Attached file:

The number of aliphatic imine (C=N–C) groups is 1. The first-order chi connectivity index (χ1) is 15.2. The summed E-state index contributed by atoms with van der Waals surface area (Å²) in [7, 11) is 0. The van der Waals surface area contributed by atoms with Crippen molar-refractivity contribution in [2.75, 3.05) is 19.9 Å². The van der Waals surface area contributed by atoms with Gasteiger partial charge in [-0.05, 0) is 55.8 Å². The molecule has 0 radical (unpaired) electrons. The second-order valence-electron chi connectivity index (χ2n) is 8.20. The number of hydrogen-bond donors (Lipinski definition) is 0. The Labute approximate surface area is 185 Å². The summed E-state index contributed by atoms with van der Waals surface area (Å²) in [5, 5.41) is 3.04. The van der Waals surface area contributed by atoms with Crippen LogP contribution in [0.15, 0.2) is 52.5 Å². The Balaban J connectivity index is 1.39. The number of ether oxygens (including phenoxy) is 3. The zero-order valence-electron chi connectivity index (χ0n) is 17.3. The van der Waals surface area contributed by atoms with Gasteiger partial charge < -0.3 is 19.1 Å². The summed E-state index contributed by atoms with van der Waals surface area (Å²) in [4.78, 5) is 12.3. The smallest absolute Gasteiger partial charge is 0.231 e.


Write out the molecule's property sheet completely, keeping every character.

The number of aliphatic imine (C=N–C) groups is 1. The first-order chi connectivity index (χ1) is 15.2. The summed E-state index contributed by atoms with van der Waals surface area (Å²) in [7, 11) is 0. The van der Waals surface area contributed by atoms with Crippen molar-refractivity contribution in [2.75, 3.05) is 19.9 Å². The van der Waals surface area contributed by atoms with Gasteiger partial charge in [-0.05, 0) is 55.8 Å². The molecule has 0 radical (unpaired) electrons. The second-order valence-electron chi connectivity index (χ2n) is 8.20. The number of hydrogen-bond donors (Lipinski definition) is 0. The Labute approximate surface area is 185 Å². The summed E-state index contributed by atoms with van der Waals surface area (Å²) in [5, 5.41) is 3.04. The van der Waals surface area contributed by atoms with Crippen LogP contribution in [0.15, 0.2) is 52.5 Å². The Balaban J connectivity index is 1.39. The number of ether oxygens (including phenoxy) is 3. The zero-order valence-electron chi connectivity index (χ0n) is 17.3. The van der Waals surface area contributed by atoms with Gasteiger partial charge < -0.3 is 19.1 Å². The summed E-state index contributed by atoms with van der Waals surface area (Å²) in [4.78, 5) is 12.3. The smallest absolute Gasteiger partial charge is 0.231 e.